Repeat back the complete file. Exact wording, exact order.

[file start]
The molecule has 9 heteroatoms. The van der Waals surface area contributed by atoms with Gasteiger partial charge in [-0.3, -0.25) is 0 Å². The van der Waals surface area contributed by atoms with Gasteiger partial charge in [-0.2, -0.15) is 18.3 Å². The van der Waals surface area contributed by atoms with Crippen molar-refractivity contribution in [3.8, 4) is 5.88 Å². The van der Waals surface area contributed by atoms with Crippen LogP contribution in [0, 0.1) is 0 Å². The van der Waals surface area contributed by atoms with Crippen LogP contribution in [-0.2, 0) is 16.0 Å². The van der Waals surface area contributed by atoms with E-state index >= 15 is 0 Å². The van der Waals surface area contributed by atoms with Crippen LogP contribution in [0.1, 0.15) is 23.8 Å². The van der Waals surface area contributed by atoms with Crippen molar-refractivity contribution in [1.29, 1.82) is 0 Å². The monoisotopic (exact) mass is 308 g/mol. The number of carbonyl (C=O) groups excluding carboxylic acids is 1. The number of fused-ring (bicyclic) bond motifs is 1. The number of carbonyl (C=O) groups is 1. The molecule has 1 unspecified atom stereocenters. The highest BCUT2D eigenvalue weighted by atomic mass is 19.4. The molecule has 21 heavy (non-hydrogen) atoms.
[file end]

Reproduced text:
The molecule has 9 heteroatoms. The van der Waals surface area contributed by atoms with Gasteiger partial charge in [-0.3, -0.25) is 0 Å². The van der Waals surface area contributed by atoms with Gasteiger partial charge in [-0.2, -0.15) is 18.3 Å². The van der Waals surface area contributed by atoms with Crippen molar-refractivity contribution in [3.8, 4) is 5.88 Å². The van der Waals surface area contributed by atoms with Crippen LogP contribution in [0, 0.1) is 0 Å². The van der Waals surface area contributed by atoms with Crippen LogP contribution in [-0.2, 0) is 16.0 Å². The van der Waals surface area contributed by atoms with E-state index >= 15 is 0 Å². The van der Waals surface area contributed by atoms with Crippen LogP contribution in [0.1, 0.15) is 23.8 Å². The van der Waals surface area contributed by atoms with Crippen molar-refractivity contribution in [1.29, 1.82) is 0 Å². The monoisotopic (exact) mass is 308 g/mol. The number of carbonyl (C=O) groups excluding carboxylic acids is 1. The number of fused-ring (bicyclic) bond motifs is 1. The number of carbonyl (C=O) groups is 1. The molecule has 1 unspecified atom stereocenters. The highest BCUT2D eigenvalue weighted by atomic mass is 19.4. The molecule has 21 heavy (non-hydrogen) atoms.